structure, residues C352-C355 are stacked in a continuous, A-form like helical conformation as observed previously for ΨCES
, even though that A354 and A355 do not form Watson-Crick base pairs. As such, the structure of [ΨCD
is both elongated and flat, with overall dimensions of ca. 95 Å by 45 Å by 25 Å.
The 5′-guanosine residues do not form base pair or stacking interactions and appear disordered in the structure. This is consistent with earlier NMR studies showing that this guanosine (G309) interacts directly with the zinc finger domain of the MoMuLV NC protein. The two guanosines of the symmetrical dimer (G309 and G309′) are separated by ~20 Å in the NMR structure, , a finding that has important implications regarding the likely structure of the preceding DIS-2 duplex (see below).
Cryo-electron tomography of [ΨCD]2
Because of the inherent paucity of long-range structural information available in the NOE data, attempts were made to establish relative helix orientations and overall molecular shape using NMR-derived residual dipolar couplings (RDCs) and small angle X-ray scattering (SAXS), respectively. NMR-derived RDCs and RCSAs have been used previously to establish global structural features,44,53,58-85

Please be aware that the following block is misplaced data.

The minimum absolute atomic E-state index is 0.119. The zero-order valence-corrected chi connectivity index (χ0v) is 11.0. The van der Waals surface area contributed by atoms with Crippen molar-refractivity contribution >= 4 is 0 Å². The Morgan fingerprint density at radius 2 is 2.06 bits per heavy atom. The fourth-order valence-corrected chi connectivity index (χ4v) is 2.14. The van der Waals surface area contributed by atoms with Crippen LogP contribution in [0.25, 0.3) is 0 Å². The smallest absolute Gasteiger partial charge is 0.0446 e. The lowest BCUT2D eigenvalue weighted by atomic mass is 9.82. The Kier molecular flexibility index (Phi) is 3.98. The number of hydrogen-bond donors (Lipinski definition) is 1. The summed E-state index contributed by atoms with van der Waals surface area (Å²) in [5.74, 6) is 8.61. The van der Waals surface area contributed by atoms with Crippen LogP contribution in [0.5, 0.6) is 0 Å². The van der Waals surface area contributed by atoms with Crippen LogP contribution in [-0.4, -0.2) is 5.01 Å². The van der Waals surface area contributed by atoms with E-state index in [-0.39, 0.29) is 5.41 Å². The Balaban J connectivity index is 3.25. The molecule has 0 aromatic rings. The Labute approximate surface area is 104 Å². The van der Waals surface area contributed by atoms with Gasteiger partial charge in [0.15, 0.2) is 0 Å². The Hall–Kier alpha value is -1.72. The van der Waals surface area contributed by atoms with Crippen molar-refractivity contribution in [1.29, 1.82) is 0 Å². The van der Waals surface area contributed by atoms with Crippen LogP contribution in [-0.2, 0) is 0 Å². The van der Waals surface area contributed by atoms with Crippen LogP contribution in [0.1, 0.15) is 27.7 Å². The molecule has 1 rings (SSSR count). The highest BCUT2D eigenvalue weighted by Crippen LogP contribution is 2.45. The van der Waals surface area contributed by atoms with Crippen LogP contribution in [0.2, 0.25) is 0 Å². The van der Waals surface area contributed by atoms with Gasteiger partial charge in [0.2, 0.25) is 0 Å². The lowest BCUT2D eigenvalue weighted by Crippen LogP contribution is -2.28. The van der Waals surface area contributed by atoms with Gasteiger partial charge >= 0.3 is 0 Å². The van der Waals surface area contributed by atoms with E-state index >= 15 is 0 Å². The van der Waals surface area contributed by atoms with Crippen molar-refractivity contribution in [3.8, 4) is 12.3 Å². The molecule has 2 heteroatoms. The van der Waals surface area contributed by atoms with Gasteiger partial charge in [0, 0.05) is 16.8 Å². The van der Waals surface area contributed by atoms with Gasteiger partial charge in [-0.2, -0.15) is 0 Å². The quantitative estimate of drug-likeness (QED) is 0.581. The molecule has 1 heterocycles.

including inter-helical orientations.44,63,64,68,86-91
Unfortunately, neither of these approaches was successful. As indicated above, ΨCD
exists as a monomer at low ionic strength, and under the conditions of the NMR studies, a small amount of the monomer species (or extended dimer species, in which one of the hairpins does not participate in kissing interactions) persists and is detectable in the NMR spectra. Despite the low abundance of these species, their higher apparent rotational mobilities lead to significant contributions to the RDC spectra obtained, precluding quantitative analysis of the RDC data. In addition, dynamic light scattering (DLS) and SAXS data obtained for ΨCD
under conditions of the NMR experiments were consistent with the presence of a small amount of one or more higher-MW species. Unfortunately, sample heterogeneity, and particularly the presence of even small amounts of high MW contaminants, can complicate quantitative analysis of the SAXS data. We therefore carried out structural studies by cryo-electron tomography (cryo-ET).
Cryo-ET allows for the direct detection of molecular assemblies within a given sample, and for heterogeneous samples, species of similar size and/or topological properties can be classified for further analysis. A representative projection of 15 slices of unfiltered cryo-ET data obtained for [ΨCD
is shown in . Numerous punctate and elongated dark densities are clearly visible in the tomogram. In contrast, cryo-ET data obtained for a sample containing only buffer (the same buffer used to prepare the [ΨCD
sample) and processed under identical conditions lacked these features, , indicating that the distinct densities observed using the [ΨCD
samples are due to electron scattering by the RNA. As an additional control, cryo-ET data were also obtained for [ΨCES
. The tomograms obtained for this larger RNA exhibited densities with volumes and topological features consistent with the side-by-side packing of the DIS-2 helix and the [ΨCD
tandem hairpin (Supplementary Figure S9
). These findings collectively indicate that RNAs as small as [ΨCD